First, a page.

The Dallas Mavericks recovered from the embarrassment of squandering a 23-point lead against the Trail Blazers, taking command of their first-round playoff series with a determined victory at home.
Now they must break this season's losing tradition at the Rose Garden.
The third-seeded Mavs hold a 3-2 advantage in the series that shifts back to Portland on Thursday. Dallas got control of the series with a 93-82 victory at home on Monday.
The Mavericks have yet to win in Portland this season. Both teams held home court in four meetings during the regular season, and both have stayed that course in the playoffs.
Sixth-seeded Portland's most recent win in the series was Saturday, when Brandon Roy led his team from a 67-44 deficit late in the third quarter to a 84-82 victory.
It was important for the Mavs to put that game behind them.
"Yeah, it was a frustrating loss, but we have a lot of veterans who have been through a lot and seen a lot," Dirk Nowitzki said. "You want to close it out when you get a chance. They got us twice up there, but we've been a good road team all year."
The Mavs were 28-13 on the road during the regular season, matching the Miami Heat for the league's best. Dallas topped the league the previous season at 27-14.
Since the start of the 2006 NBA Finals -- which the Mavs lost in seven games to Miami after taking a 2-0 series lead -- Dallas has gone just 2-18 on the road in the postseason.
Dallas has been eliminated in the first round in three of the past four seasons.
Portland, meanwhile, has won 12 of its last 13 games at the Rose Garden. Overall against the Mavericks, the Blazers are 46-18 all-time in Portland, and 8-1 in playoff games.
Portland center Marcus Camby was not putting too much stock in those numbers for Game 6.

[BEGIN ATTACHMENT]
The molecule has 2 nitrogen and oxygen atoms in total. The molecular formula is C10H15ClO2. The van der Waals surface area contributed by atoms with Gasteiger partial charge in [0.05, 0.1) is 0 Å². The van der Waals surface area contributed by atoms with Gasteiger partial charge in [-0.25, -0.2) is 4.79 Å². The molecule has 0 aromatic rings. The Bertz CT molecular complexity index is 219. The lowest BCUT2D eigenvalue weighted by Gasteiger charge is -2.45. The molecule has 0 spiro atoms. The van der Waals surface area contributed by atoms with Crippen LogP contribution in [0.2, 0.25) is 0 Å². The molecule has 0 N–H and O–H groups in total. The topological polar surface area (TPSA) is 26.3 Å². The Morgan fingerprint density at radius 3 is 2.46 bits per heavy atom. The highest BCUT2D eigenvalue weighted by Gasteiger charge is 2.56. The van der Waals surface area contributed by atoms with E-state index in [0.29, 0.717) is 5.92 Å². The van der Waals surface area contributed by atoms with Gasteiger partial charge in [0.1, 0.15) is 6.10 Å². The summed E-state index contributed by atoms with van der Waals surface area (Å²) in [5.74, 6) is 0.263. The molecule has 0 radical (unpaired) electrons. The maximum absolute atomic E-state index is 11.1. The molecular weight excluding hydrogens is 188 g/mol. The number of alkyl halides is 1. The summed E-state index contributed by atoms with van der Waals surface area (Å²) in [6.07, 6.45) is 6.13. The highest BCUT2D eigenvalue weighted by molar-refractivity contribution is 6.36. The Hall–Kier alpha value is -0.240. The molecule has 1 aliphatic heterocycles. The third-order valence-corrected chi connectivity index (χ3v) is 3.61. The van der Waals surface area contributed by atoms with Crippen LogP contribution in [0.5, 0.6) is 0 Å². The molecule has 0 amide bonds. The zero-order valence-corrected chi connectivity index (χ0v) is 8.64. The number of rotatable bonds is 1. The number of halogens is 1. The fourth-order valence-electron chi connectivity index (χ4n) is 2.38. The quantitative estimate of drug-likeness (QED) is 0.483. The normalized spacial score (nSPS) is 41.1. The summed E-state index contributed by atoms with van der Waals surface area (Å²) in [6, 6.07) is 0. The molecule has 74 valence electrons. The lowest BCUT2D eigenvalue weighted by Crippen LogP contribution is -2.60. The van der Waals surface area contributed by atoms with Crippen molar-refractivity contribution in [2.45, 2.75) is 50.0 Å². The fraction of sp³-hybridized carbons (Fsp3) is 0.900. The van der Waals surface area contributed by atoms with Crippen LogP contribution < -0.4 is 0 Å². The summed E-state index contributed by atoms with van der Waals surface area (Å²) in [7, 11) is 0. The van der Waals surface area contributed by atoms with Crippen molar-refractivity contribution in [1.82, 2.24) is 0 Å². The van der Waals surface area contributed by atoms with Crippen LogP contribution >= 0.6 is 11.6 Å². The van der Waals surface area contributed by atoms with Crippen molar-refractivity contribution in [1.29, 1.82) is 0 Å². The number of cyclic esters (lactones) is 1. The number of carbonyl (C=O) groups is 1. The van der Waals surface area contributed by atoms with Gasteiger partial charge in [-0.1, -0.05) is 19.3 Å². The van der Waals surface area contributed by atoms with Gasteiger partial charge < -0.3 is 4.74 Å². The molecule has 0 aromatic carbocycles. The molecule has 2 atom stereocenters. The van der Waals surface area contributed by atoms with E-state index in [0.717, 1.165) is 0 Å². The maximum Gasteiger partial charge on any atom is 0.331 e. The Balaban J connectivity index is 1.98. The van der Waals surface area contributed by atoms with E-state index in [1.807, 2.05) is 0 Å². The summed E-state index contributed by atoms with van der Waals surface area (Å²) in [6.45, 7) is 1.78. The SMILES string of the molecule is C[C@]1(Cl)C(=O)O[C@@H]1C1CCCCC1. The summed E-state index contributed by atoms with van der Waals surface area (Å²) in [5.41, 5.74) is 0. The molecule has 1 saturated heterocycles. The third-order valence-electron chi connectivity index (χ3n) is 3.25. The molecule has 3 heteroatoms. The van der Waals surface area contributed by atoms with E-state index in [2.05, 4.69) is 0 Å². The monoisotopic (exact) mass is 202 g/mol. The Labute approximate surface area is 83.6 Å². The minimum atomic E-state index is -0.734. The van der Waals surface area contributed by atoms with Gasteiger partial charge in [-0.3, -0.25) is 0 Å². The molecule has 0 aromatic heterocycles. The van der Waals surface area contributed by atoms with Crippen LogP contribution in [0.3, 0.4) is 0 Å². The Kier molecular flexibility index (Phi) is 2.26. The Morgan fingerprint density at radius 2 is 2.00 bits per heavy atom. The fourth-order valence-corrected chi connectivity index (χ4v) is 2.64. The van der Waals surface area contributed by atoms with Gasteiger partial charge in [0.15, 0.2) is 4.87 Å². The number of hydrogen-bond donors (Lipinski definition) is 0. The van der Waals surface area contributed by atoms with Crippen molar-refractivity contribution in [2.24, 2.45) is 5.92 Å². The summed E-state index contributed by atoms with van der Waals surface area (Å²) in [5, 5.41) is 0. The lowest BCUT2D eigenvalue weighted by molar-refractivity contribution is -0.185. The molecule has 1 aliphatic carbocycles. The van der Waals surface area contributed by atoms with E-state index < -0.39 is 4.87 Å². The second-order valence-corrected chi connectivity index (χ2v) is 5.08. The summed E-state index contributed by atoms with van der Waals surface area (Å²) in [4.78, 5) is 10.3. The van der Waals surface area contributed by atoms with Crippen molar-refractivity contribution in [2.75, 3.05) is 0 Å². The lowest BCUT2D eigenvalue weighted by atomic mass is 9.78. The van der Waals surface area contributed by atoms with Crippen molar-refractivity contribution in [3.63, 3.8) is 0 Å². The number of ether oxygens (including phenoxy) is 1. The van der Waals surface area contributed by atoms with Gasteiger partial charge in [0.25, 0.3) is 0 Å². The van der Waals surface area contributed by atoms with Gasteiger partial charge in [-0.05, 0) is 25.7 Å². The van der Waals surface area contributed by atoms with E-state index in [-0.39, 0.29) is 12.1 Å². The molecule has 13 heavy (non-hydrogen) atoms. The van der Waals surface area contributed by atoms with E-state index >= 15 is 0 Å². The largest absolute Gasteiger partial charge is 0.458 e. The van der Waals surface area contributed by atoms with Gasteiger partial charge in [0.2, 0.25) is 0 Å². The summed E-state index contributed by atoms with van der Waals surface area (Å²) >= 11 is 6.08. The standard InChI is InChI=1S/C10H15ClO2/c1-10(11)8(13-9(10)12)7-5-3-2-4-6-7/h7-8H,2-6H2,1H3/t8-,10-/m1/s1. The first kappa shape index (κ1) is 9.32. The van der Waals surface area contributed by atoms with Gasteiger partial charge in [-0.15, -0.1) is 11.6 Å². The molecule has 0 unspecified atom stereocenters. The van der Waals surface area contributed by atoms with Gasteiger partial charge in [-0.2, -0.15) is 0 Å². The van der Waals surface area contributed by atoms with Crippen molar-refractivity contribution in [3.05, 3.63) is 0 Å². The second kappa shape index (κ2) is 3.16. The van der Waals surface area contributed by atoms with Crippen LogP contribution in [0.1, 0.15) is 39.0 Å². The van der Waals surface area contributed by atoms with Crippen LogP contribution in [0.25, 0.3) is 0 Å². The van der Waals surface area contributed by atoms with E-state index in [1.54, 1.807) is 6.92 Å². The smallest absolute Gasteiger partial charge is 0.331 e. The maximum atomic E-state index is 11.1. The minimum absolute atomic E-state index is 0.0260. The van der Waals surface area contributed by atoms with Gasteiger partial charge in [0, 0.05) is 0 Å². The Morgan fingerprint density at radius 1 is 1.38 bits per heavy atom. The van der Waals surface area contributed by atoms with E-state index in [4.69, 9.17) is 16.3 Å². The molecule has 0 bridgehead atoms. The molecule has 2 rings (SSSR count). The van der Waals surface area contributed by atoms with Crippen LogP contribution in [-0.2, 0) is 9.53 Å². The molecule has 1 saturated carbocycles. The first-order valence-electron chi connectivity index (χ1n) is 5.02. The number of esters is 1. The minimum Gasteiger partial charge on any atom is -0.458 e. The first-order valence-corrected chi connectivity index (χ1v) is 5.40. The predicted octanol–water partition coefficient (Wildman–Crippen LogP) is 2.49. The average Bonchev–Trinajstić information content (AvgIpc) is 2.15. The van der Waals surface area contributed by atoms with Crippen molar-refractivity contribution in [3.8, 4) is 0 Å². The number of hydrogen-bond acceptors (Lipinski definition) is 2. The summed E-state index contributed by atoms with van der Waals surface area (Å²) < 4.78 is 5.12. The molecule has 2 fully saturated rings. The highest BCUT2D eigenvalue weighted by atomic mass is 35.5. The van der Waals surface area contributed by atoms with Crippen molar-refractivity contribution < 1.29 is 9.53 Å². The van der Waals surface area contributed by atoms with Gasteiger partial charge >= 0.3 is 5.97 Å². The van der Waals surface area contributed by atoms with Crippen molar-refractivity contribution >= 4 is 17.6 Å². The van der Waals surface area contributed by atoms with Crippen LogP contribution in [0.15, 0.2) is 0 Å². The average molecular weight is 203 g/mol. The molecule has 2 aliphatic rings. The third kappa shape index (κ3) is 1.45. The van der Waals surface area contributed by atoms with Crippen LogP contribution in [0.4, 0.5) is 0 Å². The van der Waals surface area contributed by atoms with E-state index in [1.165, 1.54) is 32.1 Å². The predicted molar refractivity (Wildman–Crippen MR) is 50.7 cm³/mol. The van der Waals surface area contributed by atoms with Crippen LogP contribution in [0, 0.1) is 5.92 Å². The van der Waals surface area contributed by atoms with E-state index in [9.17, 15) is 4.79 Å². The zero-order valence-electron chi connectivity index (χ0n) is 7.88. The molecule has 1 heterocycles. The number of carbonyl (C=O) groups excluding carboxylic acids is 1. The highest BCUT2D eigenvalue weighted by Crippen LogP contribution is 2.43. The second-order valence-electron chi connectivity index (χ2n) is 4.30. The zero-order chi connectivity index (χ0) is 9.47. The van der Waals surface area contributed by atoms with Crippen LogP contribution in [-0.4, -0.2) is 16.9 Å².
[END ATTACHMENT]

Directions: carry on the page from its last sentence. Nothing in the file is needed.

"We can't really on being home as a cure-all," he said. "We have to play a whole lot better."
The Blazers have been drummed from the playoffs in the first round for the past two seasons.
In Dallas, the Mavs seemed to find an answer for Roy, who was heralded after he scored 24 points in Game 4, including 18 in the Blazers' stunning fourth-quarter comeback.
Roy had struggled earlier in the season with knee trouble, the result of too little cartilage between bones. He finally underwent arthroscopic surgery in January, and the three-time All-Star -- for years the face of the franchise -- was relegated to a bench role.
On Monday, the Mavericks limited Roy to five points in just over 26 minutes.
"They didn't really make an adjustment, other than a change in defense. They went zone, the zone worked for a few possessions and they stayed with it," Blazers coach Nate McMillan said. "They felt that it had disrupted us, and they stayed with it."
In addition to the zone, Portland has had trouble all series long against the Mavericks' pick-and-roll. And the Blazers' top scorer, LaMarcus Aldridge, has seen his point total diminish from a high of 27 points in Game 1 to just 12 in Game 5.
Roy suspects the Mavs won't make it any easier in Game 6.
"We can't just go home and expect to play well. We have to play like it's our last game," Roy said. "Our fans have been great, but we were down 20-something points. We have to show we want it."